Michigan is one of the states with the highest average cost of car insurance for 18-year-olds. Although car insurance is typically expensive for teenagers, you can find affordable auto insurance in Michigan with the help of a licensed auto insurance agent who knows which insurance companies offer favorable coverage locally for young drivers.

How Much is Car Insurance in Michigan for a 20-Year-Old?

As a 20-year-old, your car insurance in Michigan is still likely to be higher than those older than you. However, you are more likely to be seen as more responsible, and your actions could positively impact the cost of your insurance. For example, having no history of accidents or claims with four years of driving experience could result in a reduced cost. The average car insurance cost for a 20-year-old in Michigan is $5,200-$5,400 per year. However, any additional coverages or discounts you get could affect the cost of your insurance by increasing or decreasing it.
If you happen to live with your parents, the best way to lower car insurance costs is to get covered under their policy. You can stay on your parent’s policy as long as you reside together, regardless of your age.

What is the Average Cost of Car Insurance in Michigan?

In 2023, the average car insurance cost in Michigan is between $3,500 and $4,500 per year for full coverage and $1,200-$1,500 for minimum state-mandated insurance. Purchasing auto insurance in Michigan is more expensive compared with the majority of other states.

Why Did My Car Insurance Go Up in Michigan?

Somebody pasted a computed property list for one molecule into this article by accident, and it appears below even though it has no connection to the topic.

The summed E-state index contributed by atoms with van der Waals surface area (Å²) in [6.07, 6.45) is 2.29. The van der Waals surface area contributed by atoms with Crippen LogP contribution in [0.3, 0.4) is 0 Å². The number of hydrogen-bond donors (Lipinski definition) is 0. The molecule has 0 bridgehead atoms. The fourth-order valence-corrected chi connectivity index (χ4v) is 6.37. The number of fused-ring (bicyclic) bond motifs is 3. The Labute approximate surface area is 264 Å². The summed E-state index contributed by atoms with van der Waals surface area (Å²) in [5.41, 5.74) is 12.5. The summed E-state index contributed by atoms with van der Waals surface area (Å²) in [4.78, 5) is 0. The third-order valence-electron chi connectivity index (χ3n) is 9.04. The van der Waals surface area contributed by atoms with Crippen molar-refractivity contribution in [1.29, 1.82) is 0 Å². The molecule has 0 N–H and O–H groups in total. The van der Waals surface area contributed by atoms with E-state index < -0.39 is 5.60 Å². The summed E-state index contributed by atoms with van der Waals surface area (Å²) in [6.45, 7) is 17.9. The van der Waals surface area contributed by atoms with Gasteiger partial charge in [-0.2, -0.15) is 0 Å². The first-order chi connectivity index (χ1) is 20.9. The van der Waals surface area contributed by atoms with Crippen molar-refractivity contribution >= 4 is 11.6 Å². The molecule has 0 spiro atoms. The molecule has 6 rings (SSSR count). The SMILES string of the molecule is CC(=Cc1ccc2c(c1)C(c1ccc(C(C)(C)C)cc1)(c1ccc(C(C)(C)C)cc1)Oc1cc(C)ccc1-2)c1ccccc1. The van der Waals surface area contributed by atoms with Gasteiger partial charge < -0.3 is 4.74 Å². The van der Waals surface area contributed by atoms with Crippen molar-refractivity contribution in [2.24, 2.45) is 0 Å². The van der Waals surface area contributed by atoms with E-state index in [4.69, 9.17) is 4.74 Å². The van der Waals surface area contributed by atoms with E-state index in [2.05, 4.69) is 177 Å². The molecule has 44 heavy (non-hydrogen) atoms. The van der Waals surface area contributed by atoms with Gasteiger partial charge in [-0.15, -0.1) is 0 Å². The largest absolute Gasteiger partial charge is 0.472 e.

Car insurance companies in Michigan may increase your premiums for various reasons, some of which include:

  • Location Change: Although within the same state, moving from one city to another could lead to an increase in the cost of your auto insurance in Michigan. Additionally, moving out of the state would require you to get a new policy which might be cheaper or more expensive. (In some parts of Michigan, up to half of drivers are uninsured, thereby increasing the risk and costs)
  • Age: Teen drivers and seniors (over 65 years old) tend to be more prone to accidents. This is typically attributed to recklessness on the part of the teens and cognitive impairments for seniors, which could translate to higher insurance rates.
  • Adding a Driver: When you add a driver to your policy, you add more risk exposure for the insurer. The rate increase will depend on the additional driver’s data (age, driving record, claims history, etc.). Adding a teenager to a Michigan car insurance policy can more than double the premium cost.